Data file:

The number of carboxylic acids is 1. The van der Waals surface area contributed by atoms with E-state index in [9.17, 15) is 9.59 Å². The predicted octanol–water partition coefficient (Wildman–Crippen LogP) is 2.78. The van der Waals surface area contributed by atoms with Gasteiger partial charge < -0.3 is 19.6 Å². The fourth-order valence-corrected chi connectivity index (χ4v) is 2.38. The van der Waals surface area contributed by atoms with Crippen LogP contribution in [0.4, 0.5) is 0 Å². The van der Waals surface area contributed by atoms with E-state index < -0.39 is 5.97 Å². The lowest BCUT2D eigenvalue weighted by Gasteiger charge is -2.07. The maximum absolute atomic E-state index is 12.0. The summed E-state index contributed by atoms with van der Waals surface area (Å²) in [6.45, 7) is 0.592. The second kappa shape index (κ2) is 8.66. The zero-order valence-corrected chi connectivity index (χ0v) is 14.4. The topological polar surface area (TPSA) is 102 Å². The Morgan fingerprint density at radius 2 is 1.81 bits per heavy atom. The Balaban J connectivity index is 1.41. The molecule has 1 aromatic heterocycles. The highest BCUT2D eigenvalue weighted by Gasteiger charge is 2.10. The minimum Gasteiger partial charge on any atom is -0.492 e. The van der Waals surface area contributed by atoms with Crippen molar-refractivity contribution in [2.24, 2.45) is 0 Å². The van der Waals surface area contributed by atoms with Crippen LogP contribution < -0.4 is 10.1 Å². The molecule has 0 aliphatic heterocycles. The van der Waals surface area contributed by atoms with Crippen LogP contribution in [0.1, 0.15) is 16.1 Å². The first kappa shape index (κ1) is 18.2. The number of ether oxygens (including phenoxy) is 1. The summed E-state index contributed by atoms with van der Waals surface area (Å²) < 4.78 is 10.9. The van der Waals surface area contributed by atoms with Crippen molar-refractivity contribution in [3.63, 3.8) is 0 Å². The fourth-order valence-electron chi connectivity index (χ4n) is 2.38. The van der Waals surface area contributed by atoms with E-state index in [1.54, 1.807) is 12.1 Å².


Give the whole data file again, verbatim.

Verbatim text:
The number of carboxylic acids is 1. The van der Waals surface area contributed by atoms with E-state index in [9.17, 15) is 9.59 Å². The predicted octanol–water partition coefficient (Wildman–Crippen LogP) is 2.78. The van der Waals surface area contributed by atoms with Gasteiger partial charge < -0.3 is 19.6 Å². The fourth-order valence-corrected chi connectivity index (χ4v) is 2.38. The van der Waals surface area contributed by atoms with Crippen LogP contribution in [0.4, 0.5) is 0 Å². The van der Waals surface area contributed by atoms with E-state index < -0.39 is 5.97 Å². The lowest BCUT2D eigenvalue weighted by Gasteiger charge is -2.07. The maximum absolute atomic E-state index is 12.0. The summed E-state index contributed by atoms with van der Waals surface area (Å²) in [6.45, 7) is 0.592. The second kappa shape index (κ2) is 8.66. The zero-order valence-corrected chi connectivity index (χ0v) is 14.4. The topological polar surface area (TPSA) is 102 Å². The Morgan fingerprint density at radius 2 is 1.81 bits per heavy atom. The Balaban J connectivity index is 1.41. The molecule has 1 aromatic heterocycles. The highest BCUT2D eigenvalue weighted by Gasteiger charge is 2.10. The minimum Gasteiger partial charge on any atom is -0.492 e. The van der Waals surface area contributed by atoms with Crippen molar-refractivity contribution in [2.24, 2.45) is 0 Å². The van der Waals surface area contributed by atoms with Crippen LogP contribution < -0.4 is 10.1 Å². The molecule has 0 aliphatic heterocycles. The van der Waals surface area contributed by atoms with Crippen LogP contribution in [0.1, 0.15) is 16.1 Å². The first kappa shape index (κ1) is 18.2. The number of ether oxygens (including phenoxy) is 1. The summed E-state index contributed by atoms with van der Waals surface area (Å²) < 4.78 is 10.9. The van der Waals surface area contributed by atoms with Crippen molar-refractivity contribution in [3.63, 3.8) is 0 Å². The fourth-order valence-electron chi connectivity index (χ4n) is 2.38. The van der Waals surface area contributed by atoms with E-state index in [1.54, 1.807) is 12.1 Å².